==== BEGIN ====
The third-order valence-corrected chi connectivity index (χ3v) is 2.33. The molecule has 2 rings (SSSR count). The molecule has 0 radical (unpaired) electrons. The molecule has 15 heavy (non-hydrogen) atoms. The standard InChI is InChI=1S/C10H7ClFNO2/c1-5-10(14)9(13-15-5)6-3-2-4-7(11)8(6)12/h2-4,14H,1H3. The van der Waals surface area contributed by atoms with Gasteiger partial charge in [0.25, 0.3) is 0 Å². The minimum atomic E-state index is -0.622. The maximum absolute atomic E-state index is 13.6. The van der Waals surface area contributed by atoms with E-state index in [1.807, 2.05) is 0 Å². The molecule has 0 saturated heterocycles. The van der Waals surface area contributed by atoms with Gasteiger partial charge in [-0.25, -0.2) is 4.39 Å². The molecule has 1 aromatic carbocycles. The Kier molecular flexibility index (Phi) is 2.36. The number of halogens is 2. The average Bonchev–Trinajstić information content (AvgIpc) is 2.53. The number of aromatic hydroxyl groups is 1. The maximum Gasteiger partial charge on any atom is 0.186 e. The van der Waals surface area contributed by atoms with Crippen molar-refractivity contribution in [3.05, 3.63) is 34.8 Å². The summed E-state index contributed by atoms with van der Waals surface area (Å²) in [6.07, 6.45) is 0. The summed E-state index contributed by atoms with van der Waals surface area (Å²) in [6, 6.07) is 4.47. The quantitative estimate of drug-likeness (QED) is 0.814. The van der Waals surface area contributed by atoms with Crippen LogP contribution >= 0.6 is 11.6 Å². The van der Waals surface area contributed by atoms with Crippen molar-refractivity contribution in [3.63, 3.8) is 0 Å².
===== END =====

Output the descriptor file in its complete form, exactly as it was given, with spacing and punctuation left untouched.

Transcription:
The third-order valence-corrected chi connectivity index (χ3v) is 2.33. The molecule has 2 rings (SSSR count). The molecule has 0 radical (unpaired) electrons. The molecule has 15 heavy (non-hydrogen) atoms. The standard InChI is InChI=1S/C10H7ClFNO2/c1-5-10(14)9(13-15-5)6-3-2-4-7(11)8(6)12/h2-4,14H,1H3. The van der Waals surface area contributed by atoms with Gasteiger partial charge in [0.25, 0.3) is 0 Å². The minimum atomic E-state index is -0.622. The maximum absolute atomic E-state index is 13.6. The van der Waals surface area contributed by atoms with E-state index in [1.807, 2.05) is 0 Å². The molecule has 0 saturated heterocycles. The van der Waals surface area contributed by atoms with Gasteiger partial charge in [-0.25, -0.2) is 4.39 Å². The molecule has 1 aromatic carbocycles. The Kier molecular flexibility index (Phi) is 2.36. The number of halogens is 2. The average Bonchev–Trinajstić information content (AvgIpc) is 2.53. The number of aromatic hydroxyl groups is 1. The maximum Gasteiger partial charge on any atom is 0.186 e. The van der Waals surface area contributed by atoms with Crippen molar-refractivity contribution in [3.05, 3.63) is 34.8 Å². The summed E-state index contributed by atoms with van der Waals surface area (Å²) in [6.07, 6.45) is 0. The summed E-state index contributed by atoms with van der Waals surface area (Å²) in [6, 6.07) is 4.47. The quantitative estimate of drug-likeness (QED) is 0.814. The van der Waals surface area contributed by atoms with Crippen LogP contribution >= 0.6 is 11.6 Å². The van der Waals surface area contributed by atoms with Crippen molar-refractivity contribution in [3.63, 3.8) is 0 Å².